Sunday Fun Bird Facts
This post is sponsored by SAASA and Birds of Eden
Fun Facts about Rainbow Lorikeets
Rainbow Lorikeets – fun facts
1 - Rainbow Lorikeets are 'communal roosters'. This means that on dusk, huge numbers of them congregate together in a few trees. This can be extremely noisy. Research has shown that they are more likely to roost in trees where there is a large amount of artificial light at night (around places like shopping centres and sports ovals), most likely because they can see nocturnal predators coming more easily. One of the reasons they are so successful in urban areas is that they have a flexible diet - they eat fruit, seeds, insects - and there are even documented cases of them eating meat! BUT - just because they can eat anything, doesn't mean they should. In fact, Rainbow Lorikeets actually have a tongue that looks like a paint brush. It is designed for feeding on nectar so can be damaged by other tougher foods. Their diet requires a high quantity of protein and carbohydrates.
2 - They are hollow-nesters but are not overly fussy. Rainbow Lorikeets have been seen nesting in palms, in rock crevices and even digging a hole at the base of a tree.
3 - Males and females are all but identical. The only way to tell them apart is a DNA test.
4 - Rainbow Lorikeets are native birds of Australia and can also be found on Tasmania Island. They are found on many islands of Oceania. They are among the most populous birds in Australia. The Lorikeet’s natural habitat is rainforests, woodland and coastal areas.
5 - Rainbow lorikeets often travel together in pairs and occasionally respond to calls to fly as a flock, then disperse again into pairs. Rainbow lorikeet pairs defend their feeding and nesting areas aggressively against other rainbow lorikeets and other bird species. They chase off not only smaller birds such as the noisy miner and the little wattlebird, but also larger birds. Rainbow lorikeets are monogamous and pair for life.
6 - Most parrots eat mostly nuts and seeds, using their strong beaks to break open the shells, but Rainbow Lorikeets are different. While they do eat some seeds, fruits, and insects, they mostly eat nectar and pollen. Rainbow Lorikeets have a special tongue that is covered with papilla, which are little hairs that help the birds dig out the pollen and nectar from flowers. Because of these papilla, some people call Rainbow Lorikeets ''brush-tongued parrots.'' As they gather nectar and pollen from flowers, the Rainbow Lorikeets get some pollen on their throats and heads. When they go to the next flower of the same species, some of that pollen is left behind, where it helps the plant make its seeds. So, Rainbow Lorikeets are actually helping the trees and flowers by carrying pollen from one plant to another.
7 - Also unique to lorikeets is the shape of their beaks. The upper mandible has a long, pointed tip and much narrower structure than other parrots. This serves to easily extract hard-to-reach seeds from cones and other hard vegetation. The birds will scrape the fruit on the inside of their bill and remove the sweet juices with their specialized tongues.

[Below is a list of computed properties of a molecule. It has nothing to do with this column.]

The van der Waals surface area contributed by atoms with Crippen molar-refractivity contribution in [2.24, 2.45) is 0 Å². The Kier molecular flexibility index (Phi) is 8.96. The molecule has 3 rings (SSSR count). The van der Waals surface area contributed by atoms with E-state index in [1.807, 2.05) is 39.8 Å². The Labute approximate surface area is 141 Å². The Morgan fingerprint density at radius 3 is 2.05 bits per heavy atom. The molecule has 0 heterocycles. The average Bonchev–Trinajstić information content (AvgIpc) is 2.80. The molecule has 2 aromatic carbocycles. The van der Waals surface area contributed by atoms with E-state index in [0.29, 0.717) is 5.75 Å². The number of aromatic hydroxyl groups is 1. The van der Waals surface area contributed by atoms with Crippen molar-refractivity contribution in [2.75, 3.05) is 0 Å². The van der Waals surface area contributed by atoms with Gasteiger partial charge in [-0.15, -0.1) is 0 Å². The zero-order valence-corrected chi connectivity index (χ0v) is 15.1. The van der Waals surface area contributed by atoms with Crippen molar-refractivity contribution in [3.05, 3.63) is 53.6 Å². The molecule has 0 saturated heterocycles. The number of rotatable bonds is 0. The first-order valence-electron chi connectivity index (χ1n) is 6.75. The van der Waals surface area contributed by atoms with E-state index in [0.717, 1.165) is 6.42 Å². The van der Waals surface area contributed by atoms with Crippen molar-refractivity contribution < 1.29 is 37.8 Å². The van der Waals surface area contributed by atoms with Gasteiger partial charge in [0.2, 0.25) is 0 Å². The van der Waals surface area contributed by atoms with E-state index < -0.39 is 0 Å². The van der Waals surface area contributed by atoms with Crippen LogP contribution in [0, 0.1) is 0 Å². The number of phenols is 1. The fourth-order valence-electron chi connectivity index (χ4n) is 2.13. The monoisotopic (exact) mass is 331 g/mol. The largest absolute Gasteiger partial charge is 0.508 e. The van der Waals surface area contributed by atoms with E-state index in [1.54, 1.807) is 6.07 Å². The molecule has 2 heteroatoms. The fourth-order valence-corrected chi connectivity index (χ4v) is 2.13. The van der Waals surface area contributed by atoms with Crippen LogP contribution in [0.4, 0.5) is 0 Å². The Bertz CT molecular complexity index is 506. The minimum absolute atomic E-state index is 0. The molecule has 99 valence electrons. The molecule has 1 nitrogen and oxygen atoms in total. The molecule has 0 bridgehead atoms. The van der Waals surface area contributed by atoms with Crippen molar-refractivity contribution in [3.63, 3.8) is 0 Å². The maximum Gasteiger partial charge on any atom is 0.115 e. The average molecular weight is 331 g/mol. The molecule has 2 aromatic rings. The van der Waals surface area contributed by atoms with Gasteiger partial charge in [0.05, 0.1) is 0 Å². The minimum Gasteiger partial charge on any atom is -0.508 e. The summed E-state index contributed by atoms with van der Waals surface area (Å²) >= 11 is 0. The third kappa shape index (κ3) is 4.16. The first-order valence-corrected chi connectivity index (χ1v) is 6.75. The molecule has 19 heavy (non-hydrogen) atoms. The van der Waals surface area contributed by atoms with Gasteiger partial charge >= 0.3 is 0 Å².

8 - Rainbow lorikeets were introduced to Western Australia in the 1960s… by accident. According to the Australian Department of Primary Industries and Regional Development, the lorikeet population in Perth was established from fewer than 10 escaped or released caged birds. The damage wrought by the birds is extensive. They’ve had a big impact on agriculture as they feast on cherry, apple, pear, stone fruit, grape and vegetable crops. They’re also fierce protectors of these resources, and their breeding sites, which drives out other native species native to Perth.
9 - They get heavily inebriated during the wet season in Darwin. Drunken birds? Yes, we’re serious. When the wet season approaches in Darwin and the mercury starts to climb, lorikeets get on the drink. During the wet season Lorikeets exhibit tell-tale signs of drunkenness, such as difficulty flying, running into things and becoming friendlier towards humans. Basically, they lose their inhibitions. What exactly causes these drunken behaviours is unknown, but it’s believed it could be due to the effect of a virus combined with ingesting alcohol from fermenting fruit. The effects usually last for a couple of days, far longer than you would expect if it was just alcohol related. Additional symptoms which suggest that the condition is more than simply drunkenness include respiratory problems and a discharge from bird’s nostrils, mouth and eyes. In the past the phenomenon has been treated as a joke, but now, wildlife carers are becoming increasingly concerned for the birds during this time.
10 – The multi-coloured rainbow lorikeet was one of the species of parrots appearing in the first edition of The Parrots of the World and also in John Gould's lithographs of the Birds of Australia.
Come back next week for more exciting fun facts from SAASA and Birds of Eden here on Lets Go Big Tunes blog page